Lawrence Hoffman professor of Jewish Liturgy, Prayer, at Hebrew Union College in New York, in a book called The Journey Home, subtitled Discovering the Deep Spiritual Wisdom of the Jewish Tradition, explains how, in 1975, he was guest lecturer in the theology department of an American university, lecturing about the rituals of Pesach. After the lectures a woman remarked that he had spent a week talking about Pesach but never once addressed anything spiritual. “Isn’t there such a thing as Jewish spirituality?” she asked. He didn’t know how to reply, and says that since then he has spent time committed to discovering the spiritual foundations of Judaism.

For him spirituality is “very real, consistent with science, supremely important and Jewish to its core” It’s not ‘airy-fairy’, irrational, peripheral to Judaism. Spirituality suffuses Jewish teaching. Just consider Talmudic statements from nigh on 2000 years ago like “the pious of old would wait an hour before saying the Amidah.” Not to discuss who would win the chariot race in the Coliseum that afternoon, but to prepare themselves spiritually for engaging in an act of real prayer. Or the many statements, like the one attributed to Rabbi Eliezer, to the effect that whoever does not put something new into their prayer hasn’t really prayed. (Berachot 29a)

It’s easy for the correct performance of a ritual act to become an end in itself rather than simply a means to an end; just as it is equally easy for the search for spiritual meaning in life to turn us away from the world and our ethical obligations there.

So just what is spirituality?

Hoffman suggests that it is “our way of being in the world, the system of connectedness by which we make sense of our lives, how we overlay our autobiography in the making with a template of time and space and relationship that is vastly greater than we know ourselves individually to be. It is about finding our way to how we matter, the maps we use for things like history and destiny, the way we take a jumble of sensory data and shape it coherently into a picture, the way we know that we belong to the drama of the universe. It is the wonderfully enchanting but equally rational way we go on our way of growing up and growing older in the mysterious business we call life.” (page 17)

The concerns of previous Jewish generations were outward – to deal with the traumas of the Shoah and the establishment of the State of Israel; to be accepted in society and to create ethnic communities.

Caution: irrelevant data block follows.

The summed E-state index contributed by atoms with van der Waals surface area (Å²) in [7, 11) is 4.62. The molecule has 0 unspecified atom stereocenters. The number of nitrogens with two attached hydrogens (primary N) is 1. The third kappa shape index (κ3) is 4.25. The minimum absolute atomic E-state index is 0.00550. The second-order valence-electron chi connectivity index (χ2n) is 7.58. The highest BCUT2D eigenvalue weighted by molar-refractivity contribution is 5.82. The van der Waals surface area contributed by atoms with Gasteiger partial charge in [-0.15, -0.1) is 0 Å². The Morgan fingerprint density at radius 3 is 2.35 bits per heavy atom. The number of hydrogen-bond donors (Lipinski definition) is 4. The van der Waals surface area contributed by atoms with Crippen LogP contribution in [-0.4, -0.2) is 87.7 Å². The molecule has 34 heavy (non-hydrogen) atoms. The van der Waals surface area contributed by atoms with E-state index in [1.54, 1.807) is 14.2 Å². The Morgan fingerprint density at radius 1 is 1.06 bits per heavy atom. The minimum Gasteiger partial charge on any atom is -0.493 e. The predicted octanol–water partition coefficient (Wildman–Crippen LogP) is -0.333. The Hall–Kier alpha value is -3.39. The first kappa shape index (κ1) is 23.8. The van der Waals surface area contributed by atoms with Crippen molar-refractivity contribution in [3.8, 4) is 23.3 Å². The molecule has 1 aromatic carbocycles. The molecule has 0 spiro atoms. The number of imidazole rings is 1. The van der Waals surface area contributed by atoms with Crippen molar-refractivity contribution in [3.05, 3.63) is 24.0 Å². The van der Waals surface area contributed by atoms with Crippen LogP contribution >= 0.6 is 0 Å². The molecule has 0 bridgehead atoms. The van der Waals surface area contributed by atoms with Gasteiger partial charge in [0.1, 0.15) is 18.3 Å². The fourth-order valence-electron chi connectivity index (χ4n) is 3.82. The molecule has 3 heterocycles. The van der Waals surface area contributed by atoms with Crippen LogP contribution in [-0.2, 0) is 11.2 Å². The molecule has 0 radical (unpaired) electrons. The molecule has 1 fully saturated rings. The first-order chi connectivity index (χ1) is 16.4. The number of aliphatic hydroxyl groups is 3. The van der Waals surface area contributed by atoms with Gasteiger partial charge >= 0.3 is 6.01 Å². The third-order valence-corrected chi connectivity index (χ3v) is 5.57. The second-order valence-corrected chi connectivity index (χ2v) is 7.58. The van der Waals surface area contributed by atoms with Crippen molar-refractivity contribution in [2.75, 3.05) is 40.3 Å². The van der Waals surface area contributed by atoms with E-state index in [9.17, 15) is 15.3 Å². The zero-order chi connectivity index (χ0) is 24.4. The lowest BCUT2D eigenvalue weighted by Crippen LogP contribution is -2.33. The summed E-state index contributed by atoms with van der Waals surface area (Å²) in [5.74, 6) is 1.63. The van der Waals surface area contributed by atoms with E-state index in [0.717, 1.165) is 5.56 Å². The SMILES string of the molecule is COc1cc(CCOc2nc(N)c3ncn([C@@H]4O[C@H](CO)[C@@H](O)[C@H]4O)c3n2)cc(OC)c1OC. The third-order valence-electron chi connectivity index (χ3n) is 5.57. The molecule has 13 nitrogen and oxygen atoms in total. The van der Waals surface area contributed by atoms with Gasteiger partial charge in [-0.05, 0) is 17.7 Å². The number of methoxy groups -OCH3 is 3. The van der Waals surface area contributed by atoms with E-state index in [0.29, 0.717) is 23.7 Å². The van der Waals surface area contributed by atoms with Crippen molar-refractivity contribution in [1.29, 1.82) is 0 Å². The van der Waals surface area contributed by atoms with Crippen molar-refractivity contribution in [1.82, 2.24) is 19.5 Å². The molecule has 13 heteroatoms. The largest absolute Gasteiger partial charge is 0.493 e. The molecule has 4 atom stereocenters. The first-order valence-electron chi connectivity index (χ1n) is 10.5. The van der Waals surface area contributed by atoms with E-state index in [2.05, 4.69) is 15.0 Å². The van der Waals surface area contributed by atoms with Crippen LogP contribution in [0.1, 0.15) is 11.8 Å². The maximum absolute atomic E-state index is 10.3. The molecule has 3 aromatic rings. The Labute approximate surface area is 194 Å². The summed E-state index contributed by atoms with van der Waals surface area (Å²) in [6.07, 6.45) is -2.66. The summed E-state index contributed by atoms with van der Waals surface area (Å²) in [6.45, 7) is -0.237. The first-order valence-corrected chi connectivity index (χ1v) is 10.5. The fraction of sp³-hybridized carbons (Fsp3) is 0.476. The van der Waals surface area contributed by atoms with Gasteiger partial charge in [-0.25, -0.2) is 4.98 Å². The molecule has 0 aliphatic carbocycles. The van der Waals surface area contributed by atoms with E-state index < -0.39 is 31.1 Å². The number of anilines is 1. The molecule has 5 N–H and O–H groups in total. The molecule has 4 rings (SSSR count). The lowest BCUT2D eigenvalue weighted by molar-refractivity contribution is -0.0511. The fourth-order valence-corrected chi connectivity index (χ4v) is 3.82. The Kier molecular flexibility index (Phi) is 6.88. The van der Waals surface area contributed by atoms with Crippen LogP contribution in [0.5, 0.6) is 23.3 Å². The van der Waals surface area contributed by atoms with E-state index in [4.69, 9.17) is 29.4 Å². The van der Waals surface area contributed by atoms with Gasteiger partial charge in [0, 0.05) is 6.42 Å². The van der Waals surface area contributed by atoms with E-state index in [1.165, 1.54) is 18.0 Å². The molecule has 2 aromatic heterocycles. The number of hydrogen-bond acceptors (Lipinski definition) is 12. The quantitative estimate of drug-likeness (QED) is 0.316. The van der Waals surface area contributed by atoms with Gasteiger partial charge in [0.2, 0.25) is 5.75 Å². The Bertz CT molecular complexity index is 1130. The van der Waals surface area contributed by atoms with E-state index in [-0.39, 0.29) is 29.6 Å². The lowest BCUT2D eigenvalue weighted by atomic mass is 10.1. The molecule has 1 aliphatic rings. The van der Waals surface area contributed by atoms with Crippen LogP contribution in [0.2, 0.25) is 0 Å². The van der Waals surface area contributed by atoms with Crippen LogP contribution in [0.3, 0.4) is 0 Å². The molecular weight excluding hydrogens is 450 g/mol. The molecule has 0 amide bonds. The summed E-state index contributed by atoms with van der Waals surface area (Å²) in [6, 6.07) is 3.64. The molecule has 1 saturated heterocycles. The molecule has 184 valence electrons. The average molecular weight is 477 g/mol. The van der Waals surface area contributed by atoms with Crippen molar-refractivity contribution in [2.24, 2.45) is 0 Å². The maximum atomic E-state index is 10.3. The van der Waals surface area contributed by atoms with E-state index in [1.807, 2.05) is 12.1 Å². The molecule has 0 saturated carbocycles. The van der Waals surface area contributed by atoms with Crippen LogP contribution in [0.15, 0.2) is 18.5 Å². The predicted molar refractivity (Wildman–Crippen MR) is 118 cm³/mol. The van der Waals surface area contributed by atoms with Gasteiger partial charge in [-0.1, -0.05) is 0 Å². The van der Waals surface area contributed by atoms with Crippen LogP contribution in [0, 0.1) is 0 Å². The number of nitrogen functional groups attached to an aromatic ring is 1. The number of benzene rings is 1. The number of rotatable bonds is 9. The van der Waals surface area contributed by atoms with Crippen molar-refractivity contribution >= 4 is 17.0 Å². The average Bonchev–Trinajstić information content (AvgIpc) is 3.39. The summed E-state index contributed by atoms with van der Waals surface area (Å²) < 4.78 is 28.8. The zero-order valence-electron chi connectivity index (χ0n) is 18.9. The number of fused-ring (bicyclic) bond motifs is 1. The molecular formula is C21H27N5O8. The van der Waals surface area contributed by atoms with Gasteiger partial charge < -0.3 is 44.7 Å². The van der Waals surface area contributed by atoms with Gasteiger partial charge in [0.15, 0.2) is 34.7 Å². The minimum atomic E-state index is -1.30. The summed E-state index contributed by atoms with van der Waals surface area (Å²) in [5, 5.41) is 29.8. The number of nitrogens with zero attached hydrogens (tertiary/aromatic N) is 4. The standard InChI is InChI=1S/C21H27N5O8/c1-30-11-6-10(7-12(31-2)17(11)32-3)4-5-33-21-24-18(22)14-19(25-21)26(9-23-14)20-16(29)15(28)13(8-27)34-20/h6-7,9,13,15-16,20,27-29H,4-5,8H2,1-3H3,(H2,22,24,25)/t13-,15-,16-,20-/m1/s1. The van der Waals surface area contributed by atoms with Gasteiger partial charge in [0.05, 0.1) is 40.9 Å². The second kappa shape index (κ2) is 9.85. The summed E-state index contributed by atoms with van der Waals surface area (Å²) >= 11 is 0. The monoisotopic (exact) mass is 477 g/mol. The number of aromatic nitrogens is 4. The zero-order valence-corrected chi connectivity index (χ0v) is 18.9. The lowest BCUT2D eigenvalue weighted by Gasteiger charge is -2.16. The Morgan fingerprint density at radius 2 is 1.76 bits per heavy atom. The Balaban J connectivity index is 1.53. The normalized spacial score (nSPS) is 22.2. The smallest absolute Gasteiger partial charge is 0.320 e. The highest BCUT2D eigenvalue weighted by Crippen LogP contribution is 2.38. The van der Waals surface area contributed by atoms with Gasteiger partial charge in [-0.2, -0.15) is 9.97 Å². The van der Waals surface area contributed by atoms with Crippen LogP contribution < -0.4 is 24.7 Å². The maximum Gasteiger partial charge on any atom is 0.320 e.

The renewed interest in Jewish spirituality has been among the post-war “baby boomer” generation as they grew into adulthood and found that something, something spiritual, was missing from their lives. Pleasure, they came to see, isn’t necessarily the same as happiness. Questions about meaning and purpose remained unanswered by the material progress of their lives nor did the journey into other philosophies ultimately satisfy. They also wanted to be able to synthesize their Jewish identity with their other “identities” not deny or ignore it.

Hence the title The journey home – to a home Hoffman suggests many Jews never knew they had: “home to the deep down insights of Jewish tradition: its liturgy of blessings, its metaphors that connect life’s dots, its thrill of textual discovery, its rootedness in a sacred land, its honest spiritual thinking, its insistence on the simple presence of human meeting. It requires more than individual effort. It requires community.” (page 211)

So what was Rav Kahana doing under his master’s bed? 2000 years ago the Talmud recognized that there is no dimension of life which cannot be suffused with meaning beyond the reality of the act itself. There is no dichotomy in Jewish thinking between holy and profane, between the spiritual and the non-spiritual, between the religious and the non-religious. Everything has the potentiality to be imbued with the holy. Spirituality addresses that, spirituality addresses the major life-questions about meaning, purpose and direction, and how we can invest our lives with those things.

Spirituality is not divorced from the flow of everyday life – it is intimately bound up with it, it is a way of interpreting and understanding everyday life; seeing the greatness of small things, seeing nothing, in fact, as insignificant. The opposite of faith is not heresy, nor even non-belief. The opposite of faith is indifference; and  the opposite of spirituality is indifference to life itself.